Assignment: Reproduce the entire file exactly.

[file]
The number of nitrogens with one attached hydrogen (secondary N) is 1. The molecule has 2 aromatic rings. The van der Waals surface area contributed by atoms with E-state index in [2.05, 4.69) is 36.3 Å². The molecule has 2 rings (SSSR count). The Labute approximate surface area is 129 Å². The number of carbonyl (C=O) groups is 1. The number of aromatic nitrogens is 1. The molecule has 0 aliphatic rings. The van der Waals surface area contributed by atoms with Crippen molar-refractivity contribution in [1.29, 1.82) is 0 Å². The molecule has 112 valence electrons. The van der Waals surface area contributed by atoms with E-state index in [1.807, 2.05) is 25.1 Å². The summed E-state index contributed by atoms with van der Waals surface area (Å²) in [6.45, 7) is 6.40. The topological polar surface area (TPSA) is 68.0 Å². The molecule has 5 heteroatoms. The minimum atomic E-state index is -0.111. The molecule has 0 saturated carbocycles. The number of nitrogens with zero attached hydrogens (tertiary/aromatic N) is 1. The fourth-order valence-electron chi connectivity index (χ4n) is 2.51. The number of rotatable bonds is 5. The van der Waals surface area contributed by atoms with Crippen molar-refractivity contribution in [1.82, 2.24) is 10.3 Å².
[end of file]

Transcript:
The number of nitrogens with one attached hydrogen (secondary N) is 1. The molecule has 2 aromatic rings. The van der Waals surface area contributed by atoms with E-state index in [2.05, 4.69) is 36.3 Å². The molecule has 2 rings (SSSR count). The Labute approximate surface area is 129 Å². The number of carbonyl (C=O) groups is 1. The number of aromatic nitrogens is 1. The molecule has 0 aliphatic rings. The van der Waals surface area contributed by atoms with Crippen molar-refractivity contribution in [1.29, 1.82) is 0 Å². The molecule has 112 valence electrons. The van der Waals surface area contributed by atoms with E-state index in [1.807, 2.05) is 25.1 Å². The summed E-state index contributed by atoms with van der Waals surface area (Å²) in [6.45, 7) is 6.40. The topological polar surface area (TPSA) is 68.0 Å². The molecule has 5 heteroatoms. The minimum atomic E-state index is -0.111. The molecule has 0 saturated carbocycles. The number of nitrogens with zero attached hydrogens (tertiary/aromatic N) is 1. The fourth-order valence-electron chi connectivity index (χ4n) is 2.51. The number of rotatable bonds is 5. The van der Waals surface area contributed by atoms with Crippen molar-refractivity contribution in [1.82, 2.24) is 10.3 Å².